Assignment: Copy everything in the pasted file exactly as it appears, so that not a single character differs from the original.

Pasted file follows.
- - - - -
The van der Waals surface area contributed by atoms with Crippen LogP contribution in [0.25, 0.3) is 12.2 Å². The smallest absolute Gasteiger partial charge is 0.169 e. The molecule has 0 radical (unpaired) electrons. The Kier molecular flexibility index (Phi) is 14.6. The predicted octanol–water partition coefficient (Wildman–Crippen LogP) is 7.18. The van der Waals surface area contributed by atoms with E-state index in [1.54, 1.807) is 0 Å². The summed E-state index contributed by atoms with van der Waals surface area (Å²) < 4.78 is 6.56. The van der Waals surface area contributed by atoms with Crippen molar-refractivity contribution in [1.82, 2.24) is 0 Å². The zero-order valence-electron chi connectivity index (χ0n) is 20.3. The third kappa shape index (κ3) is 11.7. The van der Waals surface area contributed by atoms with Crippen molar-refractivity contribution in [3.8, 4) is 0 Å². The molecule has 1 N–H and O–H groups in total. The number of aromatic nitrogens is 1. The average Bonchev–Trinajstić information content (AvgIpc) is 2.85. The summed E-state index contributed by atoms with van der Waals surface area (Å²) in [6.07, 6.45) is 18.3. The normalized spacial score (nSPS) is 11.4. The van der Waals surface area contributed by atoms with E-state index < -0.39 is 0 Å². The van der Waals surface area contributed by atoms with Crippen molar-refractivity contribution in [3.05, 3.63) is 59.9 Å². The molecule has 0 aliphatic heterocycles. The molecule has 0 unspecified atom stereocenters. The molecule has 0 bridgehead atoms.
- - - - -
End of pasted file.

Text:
The van der Waals surface area contributed by atoms with Crippen LogP contribution in [0.25, 0.3) is 12.2 Å². The smallest absolute Gasteiger partial charge is 0.169 e. The molecule has 0 radical (unpaired) electrons. The Kier molecular flexibility index (Phi) is 14.6. The predicted octanol–water partition coefficient (Wildman–Crippen LogP) is 7.18. The van der Waals surface area contributed by atoms with E-state index in [1.54, 1.807) is 0 Å². The summed E-state index contributed by atoms with van der Waals surface area (Å²) < 4.78 is 6.56. The van der Waals surface area contributed by atoms with Crippen molar-refractivity contribution in [1.82, 2.24) is 0 Å². The zero-order valence-electron chi connectivity index (χ0n) is 20.3. The third kappa shape index (κ3) is 11.7. The van der Waals surface area contributed by atoms with Crippen molar-refractivity contribution in [3.8, 4) is 0 Å². The molecule has 1 N–H and O–H groups in total. The number of aromatic nitrogens is 1. The average Bonchev–Trinajstić information content (AvgIpc) is 2.85. The summed E-state index contributed by atoms with van der Waals surface area (Å²) in [6.07, 6.45) is 18.3. The normalized spacial score (nSPS) is 11.4. The van der Waals surface area contributed by atoms with E-state index < -0.39 is 0 Å². The van der Waals surface area contributed by atoms with Crippen molar-refractivity contribution in [3.05, 3.63) is 59.9 Å². The molecule has 0 aliphatic heterocycles. The molecule has 0 unspecified atom stereocenters. The molecule has 0 bridgehead atoms.